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Avatar for byroncheung
May 14, 2018 4:02 PM CST
New York
My wife read some articles about japanese barberry and how they shelter / attract ticks (The site doesn't let me put in links as a new member, but you can easily find those articles if you google japanese barberry and tick). Now she is concerned because our young children spend a lot time on the yard and couple of days ago our babysitter found a tick on one of our daughter's face...

In our garden we have 2 japanese barberry (not talking about huge bushes... just 2 plants) that the builder of the house has planted as ornament plants... I wonder if it make any real difference to tick population on our yard, if we're just talking about 1 or 2 isolated plants? The feeling that I'm getting from reading those articles are that they're talking about sizable big area of the plants?

She wanted to remove them just to be safe, I just want to hear some opinion from you gardening experts... thanks!.
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May 14, 2018 4:47 PM CST
Name: Daisy I
Reno, Nv (Zone 6b)
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Welcome!

The problem is not that Barberries attract ticks but that the deer eat everything but Barberries. Ticks sit at the tips of branches or grass, waving their arms; anything that brushes against them has a chance of picking them up. If the Barberries are the only thing left in the forest to sit on, then, yes, the Barberries will be infested with ticks.

I suspect all the plants in your yard have an equal chance of harbouring ticks if you aren't letting the deer eat everything else. Teach the kids to not plow through the bushes or tall grass in your yard. If you have a lawn, keep it mowed. Inspect your kids for ticks every day during tick season. Ticks hike around for awhile before digging in so shake out their clothes and give them a bath in the evening. The ticks will be under waist bands, in armpits and inner thighs and at hairlines. After ticks dig in, it takes about 36 hrs for the tick to take a "blood meal" and infect their host with Lyme Disease.
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Avatar for byroncheung
May 15, 2018 7:21 AM CST
New York
thank you so much for your thoughtful reply and warm welcome!

it's good to know so i guess we don't really have to take out the perfectly good plants.
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May 15, 2018 10:48 AM CST
Name: Daisy I
Reno, Nv (Zone 6b)
Not all who wander are lost
Garden Sages Plant Identifier
Yes, those perfectly good barberries can stay. Considering how prickly they are, I doubt the kids were playing in them anyway.
Life is not a journey to the grave with the intention of arriving safely in a pretty and well preserved body, but rather to skid in broadside, thoroughly used up, totally worn out, and proclaiming...."WOW What a Ride!!" -Mark Frost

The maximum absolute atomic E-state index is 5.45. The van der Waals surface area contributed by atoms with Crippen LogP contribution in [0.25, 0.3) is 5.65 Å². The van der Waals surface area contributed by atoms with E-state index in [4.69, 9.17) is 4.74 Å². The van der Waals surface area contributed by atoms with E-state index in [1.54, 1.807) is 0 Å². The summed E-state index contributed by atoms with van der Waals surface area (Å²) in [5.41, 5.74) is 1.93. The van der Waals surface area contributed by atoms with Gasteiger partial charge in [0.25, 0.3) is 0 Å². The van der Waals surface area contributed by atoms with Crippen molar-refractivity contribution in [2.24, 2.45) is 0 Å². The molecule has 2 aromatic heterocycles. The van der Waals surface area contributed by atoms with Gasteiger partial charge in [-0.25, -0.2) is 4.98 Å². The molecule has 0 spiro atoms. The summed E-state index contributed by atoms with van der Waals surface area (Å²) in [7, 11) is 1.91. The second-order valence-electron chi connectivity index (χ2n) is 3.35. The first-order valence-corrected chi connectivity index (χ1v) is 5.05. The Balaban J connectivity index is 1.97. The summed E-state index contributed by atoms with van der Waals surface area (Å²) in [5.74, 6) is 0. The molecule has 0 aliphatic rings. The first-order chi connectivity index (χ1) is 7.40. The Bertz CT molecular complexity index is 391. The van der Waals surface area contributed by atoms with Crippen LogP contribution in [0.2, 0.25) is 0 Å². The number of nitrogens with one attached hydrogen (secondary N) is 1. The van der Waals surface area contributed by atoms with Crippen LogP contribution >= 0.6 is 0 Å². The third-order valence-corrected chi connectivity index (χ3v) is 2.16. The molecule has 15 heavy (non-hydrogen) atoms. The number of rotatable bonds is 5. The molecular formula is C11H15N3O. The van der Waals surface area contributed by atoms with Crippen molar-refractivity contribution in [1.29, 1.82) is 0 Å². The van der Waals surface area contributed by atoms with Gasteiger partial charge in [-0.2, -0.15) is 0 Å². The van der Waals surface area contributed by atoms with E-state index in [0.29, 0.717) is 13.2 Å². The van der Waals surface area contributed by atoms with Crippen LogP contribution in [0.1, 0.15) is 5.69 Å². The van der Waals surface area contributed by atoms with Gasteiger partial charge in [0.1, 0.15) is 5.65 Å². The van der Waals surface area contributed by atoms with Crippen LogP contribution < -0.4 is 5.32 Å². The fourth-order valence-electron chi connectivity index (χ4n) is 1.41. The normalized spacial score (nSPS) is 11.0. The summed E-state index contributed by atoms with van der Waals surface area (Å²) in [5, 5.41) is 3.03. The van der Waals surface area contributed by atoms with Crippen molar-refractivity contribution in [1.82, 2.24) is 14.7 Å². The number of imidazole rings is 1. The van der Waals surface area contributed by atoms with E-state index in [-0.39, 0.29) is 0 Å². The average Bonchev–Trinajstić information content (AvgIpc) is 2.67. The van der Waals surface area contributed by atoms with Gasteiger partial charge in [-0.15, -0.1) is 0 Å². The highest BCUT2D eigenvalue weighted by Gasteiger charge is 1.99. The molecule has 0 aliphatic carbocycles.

President: Orchid Society of Northern Nevada
Webmaster: osnnv.org
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May 15, 2018 10:55 AM CST
Name: Rj
Just S of the twin cities of M (Zone 4b)
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Thought some of the barberries are considered invasive.
As Yogi Berra said, “It's tough to make predictions, especially about the future.”
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May 18, 2018 8:33 AM CST
Name: Cinda
Indiana Zone 5b
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Barberries are spread by birds that eat the berries
In a wooded area it leafs out earlier than most native vegetation and makes thick colonies .
This holds moisture to the ground and makes a perfect place for immature ticks to survive .

More ticks more lyme disease



While we may be gardeners here we are not all "experts" and thus have differences of opinion.

While your two bushes may not harbor any ticks the spread of barberries to other areas may increase the overall population of ticks.
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May 18, 2018 8:57 AM CST
Name: Big Bill
Livonia Michigan (Zone 6a)
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Daisyl that was a wonderful response to how ticks work, what role they play in the ecosystem and how they gain access to a host.
They instinctively climb onto vegetation that they perceive to be along the edge of a "game trial". As animals or game pass by, the tick latches on. The plants could be shrubs, wildflowers, grass stems, sedges and rushes.
Lyme disease is a horrible thing to contract but next to impossible to control. The best way to control ticks on your property is to clean up leaf litter and cut lawns so that come winter, the areas where ticks over winter get exposed to the low temperatures of winter. I would venture a guess to say more ticks survive mild winters versus COLD winters.
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May 18, 2018 7:02 PM CST
Name: Sally
central Maryland (Zone 7b)
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gardengus gave an important added part of the equation- it is the humid underlayer below a thicket of barberry that was linked to more ticks, and more mice.
Read more here
http://www.tickencounter.org/f...
also
http://www.tickencounter.org/p...
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